Understanding Proof in the Appeals Process
Deciding to dispute your denied veterans disability claim can be a tough decision. Although you may have feelings of doubt, many appeals are approved, and those who work with a skilled attorney have an even higher success rate. Often times, the VA will deny Veterans on many of the medical issues they claim are service connected.
How Can I Prove There is a Link Between My Health Condition and Military Service?
Applying for VA disability benefits can be challenging, and a favorable decision in your claim depends on proof that your health conditions are service-connected. There are a few ways in which you can establish a connection depending on your circumstances. The following are the four main theories of service connection and their methods of proof. Knowing the different theories of connection are critical to properly filing your claims.
Keep in mind that in order to be service-connected for a medical issue, a Veteran must typically prove that they have an in-service event, a current diagnosis, and a nexus or connection between those two things.
Direct Service Connection
A direct service connection means that the veteran's disability is directly related to their military service. In order to receive benefits for direct service connection, you must:
● Show that you developed the condition or incurred an injury during service.
● Prove that your current condition or injury is connected via a nexus to your service
Documentation from your time in service that shows you were injured or became ill due to your military service may include medical records, treatment records, or service personnel records, lay statements from Veterans, buddy statements from fellow service members, and statements from family members as well.
Presumptive Service Connection
If you served in the military in certain geographical locations during certain time periods, you may be eligible for benefits if you can show that your condition is "presumed" to be service-connected.
Conditions that are presumed to be service-connected include but are not limited to:
● Developed during active duty, active duty for training, or inactive duty training, and conditions developed within 1 year of exiting the service.
● Are related to radiation exposure.
● Are related to Agent Orange exposure. Agent Orange exposure
● Are related to Gulf War service. Gulf War service.
● Are related to Burn Pit Exposure.
If you have a condition that is presumed to be service-connected, you don't have to prove that there is a nexus between your current condition and your military service.
Secondary Service Connection
Secondary service connection means that a separate medical condition is linked to an already existing service-connected disability. For example, you have a service-connected disability for your left foot, and it causes you to limp significantly on your right side, so you claim that your right foot is service-connected secondary to your left foot. To receive benefits for a secondary service connection disability, you must show:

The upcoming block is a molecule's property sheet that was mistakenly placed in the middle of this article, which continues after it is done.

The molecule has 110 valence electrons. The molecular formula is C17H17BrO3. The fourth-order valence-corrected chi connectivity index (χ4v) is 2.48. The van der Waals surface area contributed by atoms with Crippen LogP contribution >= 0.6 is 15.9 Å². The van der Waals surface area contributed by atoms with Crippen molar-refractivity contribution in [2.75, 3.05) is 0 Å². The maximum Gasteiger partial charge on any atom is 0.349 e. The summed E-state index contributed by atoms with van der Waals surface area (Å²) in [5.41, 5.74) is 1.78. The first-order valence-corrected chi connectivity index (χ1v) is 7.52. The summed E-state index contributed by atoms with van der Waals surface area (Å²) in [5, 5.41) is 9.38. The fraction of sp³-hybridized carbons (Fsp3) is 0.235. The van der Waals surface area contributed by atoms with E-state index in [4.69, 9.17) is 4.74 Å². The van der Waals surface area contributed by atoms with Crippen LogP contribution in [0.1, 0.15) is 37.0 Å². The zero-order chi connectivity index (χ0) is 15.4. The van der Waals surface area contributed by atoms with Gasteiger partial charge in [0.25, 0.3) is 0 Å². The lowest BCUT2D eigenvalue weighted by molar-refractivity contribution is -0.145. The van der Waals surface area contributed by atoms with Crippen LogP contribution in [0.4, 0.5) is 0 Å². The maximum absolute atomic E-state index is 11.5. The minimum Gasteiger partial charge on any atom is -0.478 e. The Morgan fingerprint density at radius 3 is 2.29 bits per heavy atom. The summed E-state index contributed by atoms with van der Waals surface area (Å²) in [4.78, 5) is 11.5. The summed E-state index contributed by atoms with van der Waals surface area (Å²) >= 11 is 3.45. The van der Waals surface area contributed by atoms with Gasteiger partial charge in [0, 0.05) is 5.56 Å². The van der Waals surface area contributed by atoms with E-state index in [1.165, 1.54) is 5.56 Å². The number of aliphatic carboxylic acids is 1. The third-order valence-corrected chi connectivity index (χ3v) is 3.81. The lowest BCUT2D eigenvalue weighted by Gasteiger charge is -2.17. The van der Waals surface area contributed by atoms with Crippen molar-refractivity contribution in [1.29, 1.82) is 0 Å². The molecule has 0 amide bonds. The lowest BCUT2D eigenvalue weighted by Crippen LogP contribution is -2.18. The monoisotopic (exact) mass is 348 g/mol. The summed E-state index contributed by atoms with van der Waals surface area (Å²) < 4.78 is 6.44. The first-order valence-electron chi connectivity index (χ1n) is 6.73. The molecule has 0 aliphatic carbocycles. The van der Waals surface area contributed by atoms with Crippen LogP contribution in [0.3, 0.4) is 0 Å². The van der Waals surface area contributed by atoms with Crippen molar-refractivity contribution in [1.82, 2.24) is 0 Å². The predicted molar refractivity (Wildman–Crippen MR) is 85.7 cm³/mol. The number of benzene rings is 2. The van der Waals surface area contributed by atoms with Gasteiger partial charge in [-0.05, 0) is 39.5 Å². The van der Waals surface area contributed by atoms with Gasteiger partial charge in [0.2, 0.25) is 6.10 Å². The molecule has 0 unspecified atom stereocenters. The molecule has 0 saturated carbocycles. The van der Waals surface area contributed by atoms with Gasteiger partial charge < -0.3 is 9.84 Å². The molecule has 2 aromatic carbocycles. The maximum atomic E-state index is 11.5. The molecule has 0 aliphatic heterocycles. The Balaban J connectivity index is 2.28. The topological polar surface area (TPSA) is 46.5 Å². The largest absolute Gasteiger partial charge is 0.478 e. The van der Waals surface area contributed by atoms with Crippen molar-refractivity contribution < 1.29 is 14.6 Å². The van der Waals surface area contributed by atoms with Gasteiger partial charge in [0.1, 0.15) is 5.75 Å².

● Your current diagnosis of the secondary disability
● Medical proof of the link between the service-connected disability and the secondary disability. This is often in the form of a medical nexus opinion.
Aggravated Service Connection
If you have a pre-existing condition made worse by your military service, you may be eligible for benefits. This is called "aggravation."
To get benefits for an aggravated condition, you will need to show two things:
● That you had the condition before you entered service
● That your military service made the condition worse
You will also need to show a nexus, or link, between your aggravated condition and your military service.
How Can I Make Sure My Claim is Successful?
When preparing to submit a VA claim, working with an attorney you trust is the best way to ensure a high success rate and knows how to navigate aspects of proving your service connection to your illness. With years of experience in cases like yours, our attorneys will be able to guide you through the process and ensure you have the required information supporting a solid claim. Read on to learn how to get your VA Disability appeal started.
Interested in Speaking with an Attorney About Your VA Disability Appeal?
Feeling discouraged about your denied veterans claim is expected, so it's important to make the right decisions when taking the steps when submitting an appeal. It's always beneficial to speak with an attorney as soon as possible, even if you aren't ready to commit fully. An attorney will be able to review your case and provide you with the proper legal advice.
With Affleck & Gordon on your side, you can rest assured you will have all the resources you need for a successful claim. Our dedicated attorneys will work with you one-on-one every step to get you the compensation you deserve.
Contact us today at (404) 990-3945 or visit us online to schedule your free consultation with one of our award-winning attorneys today.